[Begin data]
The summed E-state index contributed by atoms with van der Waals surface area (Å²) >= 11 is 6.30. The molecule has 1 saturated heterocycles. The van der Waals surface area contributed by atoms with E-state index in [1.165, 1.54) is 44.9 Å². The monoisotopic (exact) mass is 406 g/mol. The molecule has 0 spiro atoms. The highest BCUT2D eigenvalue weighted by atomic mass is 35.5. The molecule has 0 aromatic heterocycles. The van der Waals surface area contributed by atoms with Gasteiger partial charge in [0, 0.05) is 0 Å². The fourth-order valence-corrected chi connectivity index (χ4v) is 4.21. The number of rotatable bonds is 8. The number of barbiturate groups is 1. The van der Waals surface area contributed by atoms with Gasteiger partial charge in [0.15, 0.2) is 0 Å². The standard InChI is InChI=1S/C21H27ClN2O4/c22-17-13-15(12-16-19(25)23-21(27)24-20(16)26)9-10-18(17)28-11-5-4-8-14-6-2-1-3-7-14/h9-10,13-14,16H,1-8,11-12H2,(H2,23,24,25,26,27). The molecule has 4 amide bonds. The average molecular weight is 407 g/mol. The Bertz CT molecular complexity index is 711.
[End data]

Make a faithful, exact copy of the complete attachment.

The summed E-state index contributed by atoms with van der Waals surface area (Å²) >= 11 is 6.30. The molecule has 1 saturated heterocycles. The van der Waals surface area contributed by atoms with E-state index in [1.165, 1.54) is 44.9 Å². The monoisotopic (exact) mass is 406 g/mol. The molecule has 0 spiro atoms. The highest BCUT2D eigenvalue weighted by atomic mass is 35.5. The molecule has 0 aromatic heterocycles. The van der Waals surface area contributed by atoms with Gasteiger partial charge in [0, 0.05) is 0 Å². The fourth-order valence-corrected chi connectivity index (χ4v) is 4.21. The number of rotatable bonds is 8. The number of barbiturate groups is 1. The van der Waals surface area contributed by atoms with Gasteiger partial charge in [0.15, 0.2) is 0 Å². The standard InChI is InChI=1S/C21H27ClN2O4/c22-17-13-15(12-16-19(25)23-21(27)24-20(16)26)9-10-18(17)28-11-5-4-8-14-6-2-1-3-7-14/h9-10,13-14,16H,1-8,11-12H2,(H2,23,24,25,26,27). The molecule has 4 amide bonds. The average molecular weight is 407 g/mol. The Bertz CT molecular complexity index is 711.